I have been asked when the e-book will be available, and now have the answer.
It is planned that it is published about a month after the publication of the book, or as soon as everything is loaded on and working properly.
E-books can load in a jumble, and the publishers' supplier has been having some problems that hopefully will be fixed by the time it's my books turn.

Oh, and on the subject of computer problems -- I wrote the book in Windows XP which had whatever version of Word was running ten years ago.
That computer crashed almost immediately after I got the manuscript sent to publisher, and any corrections or editing, on my part at least, have been done in Word Seven.
My editor's Word doesn't like my Word, so there have been problems with getting the end-notes to behave -- as you know, Word likes to CONTROL.
And then we need to insert some things after the manuscript, but before the end-notes, and Word is again objecting....
That's not my problem, but I think my editor has been tearing her hair just a little bit.

The illustrator uses a MAC that doesn't communicate with my computer, but I know my way around that -- my long-distance cousin Virginia has the same problem.
The illustrator has to draw the maps that show the four explorations and the two brigade trails, and she hasn't even read the book.
She'll draw a map that covers the territory and send it to me.
I will print it out six times, and on each separate map draw one exploration, or one brigade trail.
Then she gets to put them all together on one map!
It's not as easy as it sounds.

I think she also gets to put the book together, and she will place, at the front of each chapter, decorative pieces of Anderson's maps....
I am overjoyed, to say the least, and cannot wait to see the finished book.

Other exciting events are interfering with whatever spare time I have.
I signed up with Hope Mountain to hike up the part of the brigade trail they are travelling this year.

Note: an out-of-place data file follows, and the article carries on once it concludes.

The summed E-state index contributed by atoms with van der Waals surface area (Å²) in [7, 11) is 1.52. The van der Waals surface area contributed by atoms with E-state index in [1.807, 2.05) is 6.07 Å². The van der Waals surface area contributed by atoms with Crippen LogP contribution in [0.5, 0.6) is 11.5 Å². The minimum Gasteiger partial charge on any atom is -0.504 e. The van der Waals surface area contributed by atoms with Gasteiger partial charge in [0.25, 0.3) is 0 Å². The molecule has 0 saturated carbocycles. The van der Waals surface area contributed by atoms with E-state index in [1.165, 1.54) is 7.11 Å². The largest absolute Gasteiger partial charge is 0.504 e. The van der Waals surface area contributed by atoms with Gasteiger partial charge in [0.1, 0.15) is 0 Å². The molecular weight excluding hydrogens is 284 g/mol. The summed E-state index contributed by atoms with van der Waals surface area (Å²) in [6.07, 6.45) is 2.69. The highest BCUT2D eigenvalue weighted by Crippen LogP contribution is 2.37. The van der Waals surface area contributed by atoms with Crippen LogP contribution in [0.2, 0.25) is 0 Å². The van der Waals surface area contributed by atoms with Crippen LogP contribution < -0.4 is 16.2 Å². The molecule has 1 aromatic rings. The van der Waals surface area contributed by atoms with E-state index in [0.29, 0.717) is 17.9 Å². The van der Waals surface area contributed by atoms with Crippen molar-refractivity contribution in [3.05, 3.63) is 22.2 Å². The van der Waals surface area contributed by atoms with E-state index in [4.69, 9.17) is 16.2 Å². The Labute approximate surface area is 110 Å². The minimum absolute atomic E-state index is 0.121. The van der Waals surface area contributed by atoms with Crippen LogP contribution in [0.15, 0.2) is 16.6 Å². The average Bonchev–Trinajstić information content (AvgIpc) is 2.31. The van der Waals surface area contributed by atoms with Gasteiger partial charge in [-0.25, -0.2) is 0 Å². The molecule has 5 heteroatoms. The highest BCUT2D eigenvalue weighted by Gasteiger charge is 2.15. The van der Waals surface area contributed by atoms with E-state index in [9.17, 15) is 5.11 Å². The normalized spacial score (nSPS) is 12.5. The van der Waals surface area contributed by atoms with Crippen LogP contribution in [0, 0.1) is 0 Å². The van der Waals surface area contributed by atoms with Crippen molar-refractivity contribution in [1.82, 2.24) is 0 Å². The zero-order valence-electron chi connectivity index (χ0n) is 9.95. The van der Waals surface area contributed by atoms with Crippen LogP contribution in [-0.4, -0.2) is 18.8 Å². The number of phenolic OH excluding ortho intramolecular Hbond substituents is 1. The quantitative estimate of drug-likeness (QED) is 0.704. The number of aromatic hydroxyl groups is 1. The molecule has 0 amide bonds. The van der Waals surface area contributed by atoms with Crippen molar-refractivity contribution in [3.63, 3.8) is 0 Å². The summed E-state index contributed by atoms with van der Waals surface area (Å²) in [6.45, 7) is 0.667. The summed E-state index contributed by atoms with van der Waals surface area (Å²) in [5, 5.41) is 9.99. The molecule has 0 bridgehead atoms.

It's a steep section of the trail behind Hope, and they warn to be prepared for severe mountain conditions and to wear good hiking boots and use poles and if you have bad knees, consider how you are going to get down the steep trail.
My knees are fine, my feet a little iffy but I have good boots, so I think I'm okay.

"Holy Crumbs!" the man in charge wrote me, and offered me a chance to lead a group that was hiking the Snass Creek trail that Anderson followed to the top of the Coquihalla in 1846.
I'd love to do it; I want to hike that trail to the top of the plateau and look for Anderson's Tree, which can no longer exist.....
But I hope to reserve the trip for next summer, and will discuss with them how best to do that.
The best time of year would be the first week in June, when we can also visit the grove of California Rhododendrons and see them in bloom.....
But I think that's early in the season for Hope Mountain.

So, as you see, lots of exciting things are happening.
Book launches are being planned -- the Heritage House book fall book launch (for all their authors) is held at British Columbia Museum and is quite a social event.